CDCR’s new gang policy is as truthful as a used car salesman

by Manuel Zarafe

First and foremost, my admiration to the SHU reps and all SHU prisoners who gave their all in the 2011 hunger strike.

Reading the July 2012 issue of the Bay View and the May 28, 2012, letter by Arturo Castellanos, he writes about a May 23, 2012, meeting between the reps, Warden Lewis and Deputy Director Stainer. This CDCR brainstorm idea of how best to promulgate a method of releasing gang segregation prisoners back to the general population (GP), namely, via the new STG (Security Threat Group) policy is not only harmful to me, as it would be to all who have suffered for decades in SHU, but reveals the CDCR’s tunnel vision mentality.

I have read the STG policy. Stainer reminds me of a used car salesman. Sure it’s going to replace the six-year inactive policy, but in name only. This STG policy is worse than the six-year inactive policy. I agree with Mr. Castellanos: The majority of us SHU prisoners will be ping-ponged back and forth between Steps 1 and 2, all the while being subjected to more psychological torture and the creation of false documentation. No thanks, Stainer. I’m not buying it.

Whether it be the six-year inactive or new STG policies, bottom line, SHU prisoners have been subjected to years of prolonged segregation by, for example, creating and placing false documentation in our files, whether from prison staff or their debriefer informants, which incidentally is violative of California Civil Code Sec. 1798 et al.

Well, I for one disagree and oppose any so-called step-down program. Absent any finding that a prisoner is guilty of a criminal act, within two years’ time, under CCR Sec. 3341.5(c)(3) – in a nutshell, the Toussaint permanent injunction – we are all entitled to release back to the GP now, today, not four or five years down the line. But only upon completion of the STG policy. Yeah, right!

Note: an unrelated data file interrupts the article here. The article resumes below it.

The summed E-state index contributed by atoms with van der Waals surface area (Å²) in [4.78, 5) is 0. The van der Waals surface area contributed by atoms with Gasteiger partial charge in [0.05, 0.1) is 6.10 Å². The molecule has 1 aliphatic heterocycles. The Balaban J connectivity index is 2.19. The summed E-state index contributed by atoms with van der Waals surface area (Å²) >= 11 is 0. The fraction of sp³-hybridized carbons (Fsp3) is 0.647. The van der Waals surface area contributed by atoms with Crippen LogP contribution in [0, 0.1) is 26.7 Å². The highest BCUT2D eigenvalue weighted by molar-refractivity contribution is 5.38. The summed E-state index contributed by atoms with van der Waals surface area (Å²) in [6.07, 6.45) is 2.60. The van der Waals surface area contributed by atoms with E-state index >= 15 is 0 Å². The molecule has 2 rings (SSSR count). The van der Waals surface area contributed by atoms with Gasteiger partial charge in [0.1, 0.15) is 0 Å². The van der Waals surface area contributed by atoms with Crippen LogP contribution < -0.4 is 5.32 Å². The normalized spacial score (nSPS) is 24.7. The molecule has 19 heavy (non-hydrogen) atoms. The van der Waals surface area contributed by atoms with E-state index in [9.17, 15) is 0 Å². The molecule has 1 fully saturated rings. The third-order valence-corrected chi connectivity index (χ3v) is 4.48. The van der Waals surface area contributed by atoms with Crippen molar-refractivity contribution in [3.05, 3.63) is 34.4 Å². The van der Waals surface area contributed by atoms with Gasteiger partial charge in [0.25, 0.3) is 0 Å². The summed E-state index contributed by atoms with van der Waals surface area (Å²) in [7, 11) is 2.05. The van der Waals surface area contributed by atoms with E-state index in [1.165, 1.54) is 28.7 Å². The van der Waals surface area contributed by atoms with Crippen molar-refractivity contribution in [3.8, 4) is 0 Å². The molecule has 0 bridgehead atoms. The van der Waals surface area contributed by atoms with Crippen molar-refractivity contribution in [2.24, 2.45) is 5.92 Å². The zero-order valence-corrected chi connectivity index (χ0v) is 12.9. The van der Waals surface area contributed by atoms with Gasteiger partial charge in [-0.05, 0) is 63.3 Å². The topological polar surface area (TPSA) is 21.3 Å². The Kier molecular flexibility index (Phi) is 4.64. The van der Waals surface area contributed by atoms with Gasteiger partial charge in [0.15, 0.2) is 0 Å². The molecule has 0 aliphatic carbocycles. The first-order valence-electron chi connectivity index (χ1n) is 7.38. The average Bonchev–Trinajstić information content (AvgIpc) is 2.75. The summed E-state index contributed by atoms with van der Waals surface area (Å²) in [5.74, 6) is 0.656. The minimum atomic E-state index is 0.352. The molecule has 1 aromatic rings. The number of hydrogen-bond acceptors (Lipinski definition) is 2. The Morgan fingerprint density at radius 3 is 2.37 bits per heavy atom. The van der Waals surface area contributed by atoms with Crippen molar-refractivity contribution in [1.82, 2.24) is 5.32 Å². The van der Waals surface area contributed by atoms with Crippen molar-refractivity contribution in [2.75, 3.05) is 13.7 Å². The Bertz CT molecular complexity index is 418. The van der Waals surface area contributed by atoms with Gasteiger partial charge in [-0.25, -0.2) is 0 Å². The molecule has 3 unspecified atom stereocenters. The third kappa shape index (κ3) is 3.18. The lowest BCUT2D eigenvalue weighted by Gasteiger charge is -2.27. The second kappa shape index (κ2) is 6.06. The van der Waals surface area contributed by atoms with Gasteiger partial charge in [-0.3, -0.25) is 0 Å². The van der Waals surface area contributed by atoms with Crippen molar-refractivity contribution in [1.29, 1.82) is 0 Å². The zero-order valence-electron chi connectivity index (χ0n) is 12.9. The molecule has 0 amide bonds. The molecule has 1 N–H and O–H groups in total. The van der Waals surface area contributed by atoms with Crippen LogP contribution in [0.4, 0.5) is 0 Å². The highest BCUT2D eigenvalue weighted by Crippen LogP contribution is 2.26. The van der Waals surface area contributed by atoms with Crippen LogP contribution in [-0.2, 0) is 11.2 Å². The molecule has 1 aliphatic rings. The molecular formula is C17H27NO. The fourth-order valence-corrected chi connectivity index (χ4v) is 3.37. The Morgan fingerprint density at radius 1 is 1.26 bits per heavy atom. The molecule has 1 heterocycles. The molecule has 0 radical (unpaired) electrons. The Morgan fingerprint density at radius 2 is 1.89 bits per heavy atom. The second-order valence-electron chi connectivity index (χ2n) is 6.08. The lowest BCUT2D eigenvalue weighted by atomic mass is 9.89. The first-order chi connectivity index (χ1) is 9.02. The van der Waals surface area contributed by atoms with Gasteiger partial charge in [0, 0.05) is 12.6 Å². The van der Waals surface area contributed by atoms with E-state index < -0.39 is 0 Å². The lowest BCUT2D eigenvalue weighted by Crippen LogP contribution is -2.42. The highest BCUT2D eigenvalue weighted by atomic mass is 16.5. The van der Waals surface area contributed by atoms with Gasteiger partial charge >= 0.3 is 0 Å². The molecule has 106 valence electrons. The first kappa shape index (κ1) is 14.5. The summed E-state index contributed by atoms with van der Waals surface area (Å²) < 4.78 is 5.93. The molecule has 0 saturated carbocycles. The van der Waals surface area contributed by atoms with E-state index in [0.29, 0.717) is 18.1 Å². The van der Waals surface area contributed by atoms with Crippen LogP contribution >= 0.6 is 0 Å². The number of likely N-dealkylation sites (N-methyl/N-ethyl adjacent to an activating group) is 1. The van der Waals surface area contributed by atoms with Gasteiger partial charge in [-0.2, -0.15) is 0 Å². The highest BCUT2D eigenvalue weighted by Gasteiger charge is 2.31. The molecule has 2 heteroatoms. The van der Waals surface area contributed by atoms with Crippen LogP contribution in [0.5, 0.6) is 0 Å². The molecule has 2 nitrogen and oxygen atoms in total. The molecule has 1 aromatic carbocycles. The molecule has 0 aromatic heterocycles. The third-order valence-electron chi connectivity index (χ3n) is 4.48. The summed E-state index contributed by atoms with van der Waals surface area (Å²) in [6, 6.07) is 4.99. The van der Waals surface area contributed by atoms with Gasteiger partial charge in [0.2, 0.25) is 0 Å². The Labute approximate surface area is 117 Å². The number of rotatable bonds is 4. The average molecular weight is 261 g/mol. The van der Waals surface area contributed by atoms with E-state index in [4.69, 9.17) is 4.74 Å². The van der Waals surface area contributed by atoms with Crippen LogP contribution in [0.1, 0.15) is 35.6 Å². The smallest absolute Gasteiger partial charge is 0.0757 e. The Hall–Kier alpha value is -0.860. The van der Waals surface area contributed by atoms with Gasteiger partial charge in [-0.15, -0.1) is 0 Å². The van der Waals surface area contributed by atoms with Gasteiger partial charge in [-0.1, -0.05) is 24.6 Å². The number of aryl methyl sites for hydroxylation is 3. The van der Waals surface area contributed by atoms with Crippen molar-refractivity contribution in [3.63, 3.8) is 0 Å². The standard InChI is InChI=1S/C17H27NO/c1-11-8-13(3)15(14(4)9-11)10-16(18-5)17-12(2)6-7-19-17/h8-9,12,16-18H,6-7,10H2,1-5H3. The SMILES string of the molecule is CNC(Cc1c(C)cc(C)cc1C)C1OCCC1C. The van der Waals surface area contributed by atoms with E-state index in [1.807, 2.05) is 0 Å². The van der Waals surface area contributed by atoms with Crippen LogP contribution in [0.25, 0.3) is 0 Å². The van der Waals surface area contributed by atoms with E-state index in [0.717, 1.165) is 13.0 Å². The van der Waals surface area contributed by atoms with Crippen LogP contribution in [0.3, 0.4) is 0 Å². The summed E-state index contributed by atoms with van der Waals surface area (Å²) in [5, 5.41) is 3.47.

Because of the CDCR’s inhumane policies, like so many others, there’s been much personal loss for me – not because of what I have done but because of what I refuse to do: surrender my dignity. It’s crystal clear to me: The CDCR will do all in its power to keep things as is, under a new name.

What is our peaceful response to that? What comes to mind is that cartoon scene where Wile E. Coyote pulls tight his belt to the last hole! We repeat what has brought us the concern and support from conscientious humanitarians through the state, country and world. I don’t want to suffer through another hunger strike, but it’s not about what I want, it’s about what is best for us SHU prisoners collectively.

It’s crystal clear to me: The CDCR will do all in its power to keep things as is, under a new name.

During the July 2011 hunger strike, myself, along with 16 other SHU prisoners, were transferred to Corcoran Prison for medical reasons. One thing stood out for me, and it’s clear now as it was then: the power of unity and determination for a just cause.

It’s true what is said about justice, but with joint and individual litigation efforts, we can help her see us behind that blindfold. My respect and admiration to all who value the meaning of determination and what that can accomplish.

Send our brother some love and light: Manuel Zarafe, C-75553, PBSP, D9-222, P.O. Box 7500, Crescent City, CA 95532. This story was transcribed by Adrian McKinney.